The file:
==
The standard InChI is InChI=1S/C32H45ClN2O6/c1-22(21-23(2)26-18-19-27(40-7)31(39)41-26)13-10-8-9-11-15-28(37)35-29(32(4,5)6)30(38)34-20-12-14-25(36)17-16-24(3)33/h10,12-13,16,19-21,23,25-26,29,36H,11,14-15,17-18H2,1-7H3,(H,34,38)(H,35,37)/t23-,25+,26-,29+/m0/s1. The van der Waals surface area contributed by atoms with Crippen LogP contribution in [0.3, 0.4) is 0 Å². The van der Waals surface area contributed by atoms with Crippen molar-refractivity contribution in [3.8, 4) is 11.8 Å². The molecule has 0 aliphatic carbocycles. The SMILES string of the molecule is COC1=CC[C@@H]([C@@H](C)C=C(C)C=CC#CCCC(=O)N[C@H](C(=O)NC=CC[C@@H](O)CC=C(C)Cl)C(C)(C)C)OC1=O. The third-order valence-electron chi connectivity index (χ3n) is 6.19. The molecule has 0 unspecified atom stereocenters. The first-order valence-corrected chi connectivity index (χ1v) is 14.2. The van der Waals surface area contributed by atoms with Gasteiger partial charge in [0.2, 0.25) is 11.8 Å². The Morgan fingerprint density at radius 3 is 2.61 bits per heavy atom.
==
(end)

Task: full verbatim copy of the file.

The standard InChI is InChI=1S/C32H45ClN2O6/c1-22(21-23(2)26-18-19-27(40-7)31(39)41-26)13-10-8-9-11-15-28(37)35-29(32(4,5)6)30(38)34-20-12-14-25(36)17-16-24(3)33/h10,12-13,16,19-21,23,25-26,29,36H,11,14-15,17-18H2,1-7H3,(H,34,38)(H,35,37)/t23-,25+,26-,29+/m0/s1. The van der Waals surface area contributed by atoms with Crippen LogP contribution in [0.3, 0.4) is 0 Å². The van der Waals surface area contributed by atoms with Crippen molar-refractivity contribution in [3.8, 4) is 11.8 Å². The molecule has 0 aliphatic carbocycles. The SMILES string of the molecule is COC1=CC[C@@H]([C@@H](C)C=C(C)C=CC#CCCC(=O)N[C@H](C(=O)NC=CC[C@@H](O)CC=C(C)Cl)C(C)(C)C)OC1=O. The third-order valence-electron chi connectivity index (χ3n) is 6.19. The molecule has 0 unspecified atom stereocenters. The first-order valence-corrected chi connectivity index (χ1v) is 14.2. The van der Waals surface area contributed by atoms with Gasteiger partial charge in [0.2, 0.25) is 11.8 Å². The Morgan fingerprint density at radius 3 is 2.61 bits per heavy atom.